Glucocerebrosidase sequence alignments
- 1 Sequence searches
- 2 Multiple sequence alignments
- 2.1 Sequences used for multiple sequence alignments
- 2.2 Tools and Results
- 2.3 Analysis
- 3 References
Several different tools were used in order to look for sequences that are related to glucocerebrosidase in the non-redundant sequence database.
- As Fasta was not initially installed, it was downloaded from the EBI FTP Download Site <ref>ftp://ftp.ebi.ac.uk/pub/software/unix/fasta/fasta36/</ref>.
../bin/fasta36 gbaseq.fasta /data/blast/nr/nr > fasta_gba_search.out
blastall -p blastp -d /data/blast/nr/nr -i gbaseq.fasta -o blast.out
- This tool was used four times with the following parameters:
- 3 iterations, e-value cutoff 0.005
- 3 iterations, e-value cutoff 10e-6
- 5 iterations, e-value cutoff 0.005
- 5 iterations, e-value cutoff 10e-6
blastpgp -d /data/blast/nr/nr -i gbaseq.fasta -o psi_blast_x_y.out -j x -h y
Furthermore the online version of HHSearch <ref>http://toolkit.lmb.uni-muenchen.de/hhpred</ref> was used to search against the pdb70 database of May 14th.
The sequence search with FASTA returned 520 sequences. BLAST, as well as the different PSI-BLAST runs, returned 500 sequences due to restrictions in the output format. The search with HHSearch against the pdb17 database resulted in 100 sequences.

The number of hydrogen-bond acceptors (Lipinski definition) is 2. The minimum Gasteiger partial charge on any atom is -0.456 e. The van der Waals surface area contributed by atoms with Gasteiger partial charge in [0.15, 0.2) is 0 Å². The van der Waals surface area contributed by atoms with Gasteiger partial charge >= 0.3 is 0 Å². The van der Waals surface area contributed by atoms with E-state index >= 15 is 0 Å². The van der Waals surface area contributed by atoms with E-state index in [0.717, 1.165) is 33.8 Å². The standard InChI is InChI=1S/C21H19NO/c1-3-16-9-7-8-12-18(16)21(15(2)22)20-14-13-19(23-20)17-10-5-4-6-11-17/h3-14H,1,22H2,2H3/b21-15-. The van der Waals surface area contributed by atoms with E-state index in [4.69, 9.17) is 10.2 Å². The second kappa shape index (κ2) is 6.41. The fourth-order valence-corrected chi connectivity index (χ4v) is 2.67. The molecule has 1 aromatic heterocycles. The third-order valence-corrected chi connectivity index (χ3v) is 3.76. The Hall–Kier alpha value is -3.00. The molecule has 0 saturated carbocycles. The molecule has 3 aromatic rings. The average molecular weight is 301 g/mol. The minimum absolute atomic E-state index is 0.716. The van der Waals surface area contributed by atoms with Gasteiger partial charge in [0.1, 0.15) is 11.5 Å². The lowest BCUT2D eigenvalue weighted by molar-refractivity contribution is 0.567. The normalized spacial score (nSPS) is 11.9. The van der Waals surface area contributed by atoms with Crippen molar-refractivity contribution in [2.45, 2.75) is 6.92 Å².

The overlaps of the results of the different tools (FASTA, BLAST, 4 PSI-BLAST runs) have been investigated and are visualized in Figure 1 using Venn-Diagrams (created with <ref>http://bioinformatics.psb.ugent.be/webtools/Venn/</ref>). The results of HHSearch are not included as a different database (pdb70) was used and therefore the results could not be compared.
In total, the six different sequence searches returned 626 unique sequences whereof 405 sequences were returned by each of the searches and 41 were only found by a single one. There were no sequences which have only been found by PSI-BLAST with 3 iterations whereas FASTA returned 25 unique sequences. These numbers indicate that the different sequence searches return very similar sequences and that each of the tools could be used to retrieve the related sequences of glucocerebrosidase.
As BLAST only shows details for the 250 "best" alignments, the sequence identitiy could only be analyzed for the 250 first sequences of the BLAST and PSI-BLAST results. The table below shows the number of sequences that fall into a certain interval. These numbers are also visualized in Figure 2 to the right. Most of the sequences which BLAST, PSI-BLAST and FASTA found lie within the range of 20 to 39 percent whereas HHSearch has its peak in the area of 0 to 19 percent. As HHSearch was applied to the pdb database, only sequences with a known 3D-structure could be found. The fact that no sequence with an identity in the interval of 30 to 99 percent was found with HHsearch indicates that there are no known structures of closely related proteins of glucocerebrosidase. The search returned one sequence with a 100% identity: 2NT0 <ref>http://www.pdb.org/pdb/explore/explore.do?structureId=2NT0</ref>, the structure of glucocerebrosidase with a pharmacological chaperone. Interestingly, almost no sequences were found with a sequence identity in the intervall of 60 to 80 percent by either of the tools.
e-value cutoff 0.005
e-value cutoff 10e-6
e-value cutoff 0.005
e-value cutoff 10e-6